Sun's acquisition of StorageTek in June is still in its early days, and by no means has the dust begun to settle. And yet, a few things are becoming clear.
Most obviously, Sun's position in the marketplace relative to the other storage companies will undergo a significant shift. Why? Because the company's product portfolio now consists of existing Sun systems products, the Solaris operating system, the pre-existing Sun disk storage (for the most part this means the 3000- 6000- and 9000-series arrays, and the 5000-series network-attached storage line), and the tape and other product lines that Sun gets from the StorageTek deal. Putting all this together offers potential for Sun to experience a significant transformation.
Sun has always been a systems house that also did storage, but the technology that it will get from StorageTek (and importantly, the storage sales team) makes the company's position more akin to those of IBM and HP - which is to say, companies that do storage seriously, but which are equally serious about doing other things.
Of course, it is not nearly enough just to do several things - the trick is to do several things well. If you are an admin at a smaller site, it may be sufficient for Sun to do each of these things well, but separately. You may be happy with its liability to just manage systems, or just manage storage. If you have responsibilities for more complex sites however, or for sites that may be remote from one another, it will be important not only that Sun does these things well, but that it does them well in concert with one another.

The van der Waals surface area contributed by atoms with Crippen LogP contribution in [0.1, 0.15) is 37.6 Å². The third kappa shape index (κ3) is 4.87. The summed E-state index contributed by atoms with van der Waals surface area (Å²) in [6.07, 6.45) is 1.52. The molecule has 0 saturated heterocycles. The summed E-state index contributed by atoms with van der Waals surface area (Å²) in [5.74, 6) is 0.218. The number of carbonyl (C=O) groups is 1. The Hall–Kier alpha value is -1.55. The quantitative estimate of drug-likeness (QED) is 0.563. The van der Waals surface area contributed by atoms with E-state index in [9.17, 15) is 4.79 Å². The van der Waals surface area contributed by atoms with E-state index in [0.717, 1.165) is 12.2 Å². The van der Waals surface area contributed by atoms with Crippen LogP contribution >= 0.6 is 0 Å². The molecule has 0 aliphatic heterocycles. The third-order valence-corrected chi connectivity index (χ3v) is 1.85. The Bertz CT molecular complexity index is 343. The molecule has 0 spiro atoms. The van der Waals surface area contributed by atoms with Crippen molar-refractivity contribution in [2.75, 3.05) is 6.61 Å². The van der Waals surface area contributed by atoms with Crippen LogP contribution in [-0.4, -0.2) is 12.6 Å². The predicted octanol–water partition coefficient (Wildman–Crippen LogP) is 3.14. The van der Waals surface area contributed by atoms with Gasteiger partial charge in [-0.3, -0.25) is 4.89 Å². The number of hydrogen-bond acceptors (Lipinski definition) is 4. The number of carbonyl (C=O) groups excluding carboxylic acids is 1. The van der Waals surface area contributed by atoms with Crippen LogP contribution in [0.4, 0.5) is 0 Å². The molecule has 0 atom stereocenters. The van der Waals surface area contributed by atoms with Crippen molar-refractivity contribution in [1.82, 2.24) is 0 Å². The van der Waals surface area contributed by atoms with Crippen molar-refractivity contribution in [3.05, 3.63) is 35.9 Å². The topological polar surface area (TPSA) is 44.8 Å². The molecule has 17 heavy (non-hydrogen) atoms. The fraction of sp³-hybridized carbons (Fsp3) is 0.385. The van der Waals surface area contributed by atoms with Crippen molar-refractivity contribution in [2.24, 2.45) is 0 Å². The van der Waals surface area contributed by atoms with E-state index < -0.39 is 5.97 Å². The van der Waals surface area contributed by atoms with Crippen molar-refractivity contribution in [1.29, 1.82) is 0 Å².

This is the difference between putting a group of 1-year-old children together in a playpen, and putting together a group of 4-year-olds. In the first instance, they may play together well, but are likely to play seperately from one another. The 4-year-olds will play together and, for better or worse, will interact with one another.
Vendors that can look across storage, systems, networks, security, and any other IT elements that you may be managing have much to offer, not the least of which is the chance to manage IT as a single system rather than as an aggregate of a number of systems. There are many reasons for this, the most obvious being that no one can manage any complex environment without being able to monitor and analyze each piece of that environment. Lacking that, for instance, how would anyone know where the cause of a problem lies if the problem potentially touches both systems and networks, or networks and storage?
Sun cannot integrate much of this management right now, and even if it can get all its present set of ducks in a row, it still admits to having no ability to look across optical networks to understand the events occurring on remote parts of the data path. On the other hand, nobody else can do this either; in fact, as of this writing nobody even comes close.
As we say, these are still early days for Sun. It may take a couple of years for the company to put together management systems that interact. But our expectation for this should be much better than four years.
It will be interesting to see what Sun shows at Storage Networking World in Orlando at the end of this month. I'll make sure to take a good look. More on Sun next time.